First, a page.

Search for Wakatū descendants amid New Zealand's longest-running Māori land case

11:28 am on 4 March 2024
Whānau carry pictures of their ancestors into the High Court.

Whānau carry images of their tūpuna into the High Court during a 2023 hearing on the Nelson Tenths land case. Photo: Supplied

As Māori in Nelson await a decision in the country's longest-running property dispute, the Wakatū Incorporation is working to reconnect with thousands of descendants of the original 300 customary landowners.

The Supreme Court ruled in 2017 that the government must honour a land deal struck in the 1830s between the New Zealand Company and Māori in the Nelson region.

A 10-week hearing was held in the High Court last year to determine the extent of the breaches and the remedies, with a decision expected in the coming months.

Growing up, Jeremy Banks (Ngāti Rārua, Ngāti Kuia and Rangitāne o Wairau) was not closely connected to his whakapapa.

Born in Blenheim, he knew he was a descendant of Rangitāne o Wairau, but little beyond that.

"I grew up in Central Otago and we knew we were Māori but we didn't necessarily know what that meant, just every now and then we would jump in a car and drive all night to get to a tangi, hang out with the cousins, kiss a thousand different aunties and then bundle in the car and go back home again."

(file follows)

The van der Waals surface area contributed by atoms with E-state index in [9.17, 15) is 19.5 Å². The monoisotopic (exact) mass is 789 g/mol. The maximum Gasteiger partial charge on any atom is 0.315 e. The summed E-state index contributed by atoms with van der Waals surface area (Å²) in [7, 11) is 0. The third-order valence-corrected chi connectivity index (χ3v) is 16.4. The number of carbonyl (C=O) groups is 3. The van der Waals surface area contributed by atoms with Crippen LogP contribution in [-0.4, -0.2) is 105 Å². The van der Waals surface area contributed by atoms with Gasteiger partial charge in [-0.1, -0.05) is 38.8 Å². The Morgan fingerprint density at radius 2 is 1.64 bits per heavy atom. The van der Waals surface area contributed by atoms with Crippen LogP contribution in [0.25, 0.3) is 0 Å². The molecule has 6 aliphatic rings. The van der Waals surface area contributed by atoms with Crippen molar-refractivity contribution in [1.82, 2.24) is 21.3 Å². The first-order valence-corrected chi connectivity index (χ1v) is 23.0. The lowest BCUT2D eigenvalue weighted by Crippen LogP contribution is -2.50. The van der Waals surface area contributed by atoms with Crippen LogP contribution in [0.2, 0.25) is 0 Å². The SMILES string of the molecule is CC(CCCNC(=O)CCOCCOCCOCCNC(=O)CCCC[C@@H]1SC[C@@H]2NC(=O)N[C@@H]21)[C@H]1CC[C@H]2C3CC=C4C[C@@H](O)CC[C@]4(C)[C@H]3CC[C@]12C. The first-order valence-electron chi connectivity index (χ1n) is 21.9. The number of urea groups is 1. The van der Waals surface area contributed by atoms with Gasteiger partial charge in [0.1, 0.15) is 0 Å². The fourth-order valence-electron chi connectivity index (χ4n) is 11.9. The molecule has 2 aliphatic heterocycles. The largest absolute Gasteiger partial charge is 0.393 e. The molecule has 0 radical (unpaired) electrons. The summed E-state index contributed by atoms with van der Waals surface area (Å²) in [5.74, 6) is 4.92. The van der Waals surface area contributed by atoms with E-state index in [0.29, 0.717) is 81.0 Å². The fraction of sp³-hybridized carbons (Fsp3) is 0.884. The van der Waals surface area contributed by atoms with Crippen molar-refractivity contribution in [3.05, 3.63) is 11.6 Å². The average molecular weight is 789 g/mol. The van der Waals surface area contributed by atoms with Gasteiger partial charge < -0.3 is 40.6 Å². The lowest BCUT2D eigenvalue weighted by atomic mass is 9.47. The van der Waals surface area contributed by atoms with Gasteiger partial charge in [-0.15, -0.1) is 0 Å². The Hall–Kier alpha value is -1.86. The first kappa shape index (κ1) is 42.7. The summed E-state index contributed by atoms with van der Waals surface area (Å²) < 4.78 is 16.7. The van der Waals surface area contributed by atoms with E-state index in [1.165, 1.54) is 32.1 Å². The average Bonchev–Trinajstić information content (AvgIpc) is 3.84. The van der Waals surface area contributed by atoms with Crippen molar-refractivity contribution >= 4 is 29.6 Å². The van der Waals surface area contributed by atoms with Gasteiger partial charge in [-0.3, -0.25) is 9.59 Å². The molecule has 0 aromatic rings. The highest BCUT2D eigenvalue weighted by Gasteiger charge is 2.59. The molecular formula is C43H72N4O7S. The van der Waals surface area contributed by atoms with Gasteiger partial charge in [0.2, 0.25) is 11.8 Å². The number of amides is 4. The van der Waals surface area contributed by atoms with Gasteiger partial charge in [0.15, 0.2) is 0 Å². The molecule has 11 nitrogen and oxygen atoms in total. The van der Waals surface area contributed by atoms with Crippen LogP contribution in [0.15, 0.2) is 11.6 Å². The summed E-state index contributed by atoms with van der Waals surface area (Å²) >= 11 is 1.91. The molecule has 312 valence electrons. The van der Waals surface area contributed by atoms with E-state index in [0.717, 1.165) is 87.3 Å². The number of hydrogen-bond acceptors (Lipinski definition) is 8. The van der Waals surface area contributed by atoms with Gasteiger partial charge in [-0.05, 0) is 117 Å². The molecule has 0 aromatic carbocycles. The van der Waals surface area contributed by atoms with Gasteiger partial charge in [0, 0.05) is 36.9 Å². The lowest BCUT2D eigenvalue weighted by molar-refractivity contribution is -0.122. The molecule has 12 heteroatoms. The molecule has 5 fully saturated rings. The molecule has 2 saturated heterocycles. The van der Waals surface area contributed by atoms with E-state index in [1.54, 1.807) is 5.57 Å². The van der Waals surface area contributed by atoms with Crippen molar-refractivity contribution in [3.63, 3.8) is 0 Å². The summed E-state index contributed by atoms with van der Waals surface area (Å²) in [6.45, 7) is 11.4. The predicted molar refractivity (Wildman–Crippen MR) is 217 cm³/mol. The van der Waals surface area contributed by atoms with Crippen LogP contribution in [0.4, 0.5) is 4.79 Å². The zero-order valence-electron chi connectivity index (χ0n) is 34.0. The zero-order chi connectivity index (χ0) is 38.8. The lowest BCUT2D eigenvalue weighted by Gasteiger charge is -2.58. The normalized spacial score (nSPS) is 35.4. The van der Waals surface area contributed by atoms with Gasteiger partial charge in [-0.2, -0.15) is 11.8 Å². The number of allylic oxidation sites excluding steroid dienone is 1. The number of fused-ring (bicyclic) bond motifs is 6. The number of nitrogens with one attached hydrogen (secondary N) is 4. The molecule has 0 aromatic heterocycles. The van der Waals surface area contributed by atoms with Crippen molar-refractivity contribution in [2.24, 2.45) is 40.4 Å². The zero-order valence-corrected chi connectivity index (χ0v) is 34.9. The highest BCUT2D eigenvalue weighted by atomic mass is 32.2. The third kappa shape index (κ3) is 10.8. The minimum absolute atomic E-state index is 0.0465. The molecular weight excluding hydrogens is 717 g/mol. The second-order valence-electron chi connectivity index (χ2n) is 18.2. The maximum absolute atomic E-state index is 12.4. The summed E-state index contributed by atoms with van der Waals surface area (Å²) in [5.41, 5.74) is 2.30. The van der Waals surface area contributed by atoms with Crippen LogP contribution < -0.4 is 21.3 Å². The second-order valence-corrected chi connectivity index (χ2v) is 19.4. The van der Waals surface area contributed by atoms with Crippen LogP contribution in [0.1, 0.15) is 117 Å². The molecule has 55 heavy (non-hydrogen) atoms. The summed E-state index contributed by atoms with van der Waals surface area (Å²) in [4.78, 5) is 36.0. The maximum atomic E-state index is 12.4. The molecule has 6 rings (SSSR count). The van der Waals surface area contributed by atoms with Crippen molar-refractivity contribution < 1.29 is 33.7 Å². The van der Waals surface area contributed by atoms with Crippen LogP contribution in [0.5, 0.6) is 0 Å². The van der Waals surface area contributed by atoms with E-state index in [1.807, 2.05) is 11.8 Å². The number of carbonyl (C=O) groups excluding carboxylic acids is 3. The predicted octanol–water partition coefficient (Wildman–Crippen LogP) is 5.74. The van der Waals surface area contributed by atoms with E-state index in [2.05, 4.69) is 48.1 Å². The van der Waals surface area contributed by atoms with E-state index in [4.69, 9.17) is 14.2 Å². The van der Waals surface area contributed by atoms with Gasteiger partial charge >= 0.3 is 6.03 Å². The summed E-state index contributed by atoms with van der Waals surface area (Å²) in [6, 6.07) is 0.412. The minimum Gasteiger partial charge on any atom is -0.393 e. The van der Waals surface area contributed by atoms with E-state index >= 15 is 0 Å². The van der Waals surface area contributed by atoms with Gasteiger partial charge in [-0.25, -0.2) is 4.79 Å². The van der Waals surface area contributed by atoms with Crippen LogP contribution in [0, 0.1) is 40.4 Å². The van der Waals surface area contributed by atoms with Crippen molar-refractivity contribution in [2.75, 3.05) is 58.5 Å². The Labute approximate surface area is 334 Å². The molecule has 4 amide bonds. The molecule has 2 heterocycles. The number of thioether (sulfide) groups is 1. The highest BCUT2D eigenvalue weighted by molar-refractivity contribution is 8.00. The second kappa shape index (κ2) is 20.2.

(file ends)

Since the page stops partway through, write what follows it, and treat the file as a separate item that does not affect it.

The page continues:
That changed as he got older, and again when he had his own tamariki.

Jeremy Banks and his whānau outside the High Court in Wellington.

Jeremy Banks and his whānau. Photo: Supplied

"It's really been tightly entwined with our whānau journey. My wife and I decided to raise our children speaking te reo Māori and that was a fairly light decision that had some fairly heavy consequences... it has been a continuous, interesting and rewarding journey since then."

That reconnection journey saw Banks and his wife move to Nelson to raise their children.

"We live a minute's walk from my girls' marae and so they spend a lot of time there, they are very involved and very close to all of their cousins and their uncles and aunties, but even the identity bit - their understanding of who they are, is just a completely different thing to what I grew up with."

Banks is on the Wakatū board and gave evidence at last year's High Court hearing about the importance of whakapapa and what the model for receiving redress could look like.

His family, like many others, was disconnected from their whenua in the top of the South Island, after the land promised to Māori by the New Zealand Company was not reserved as intended.

"Part of the original deal was that we got to hold on to where we lived, where we sustained ourselves - what we would call an asset base in modern day terms, so with that taken away we were impoverished and we had to leave, to move to areas where we had relatives, in the North Island often, just to survive really."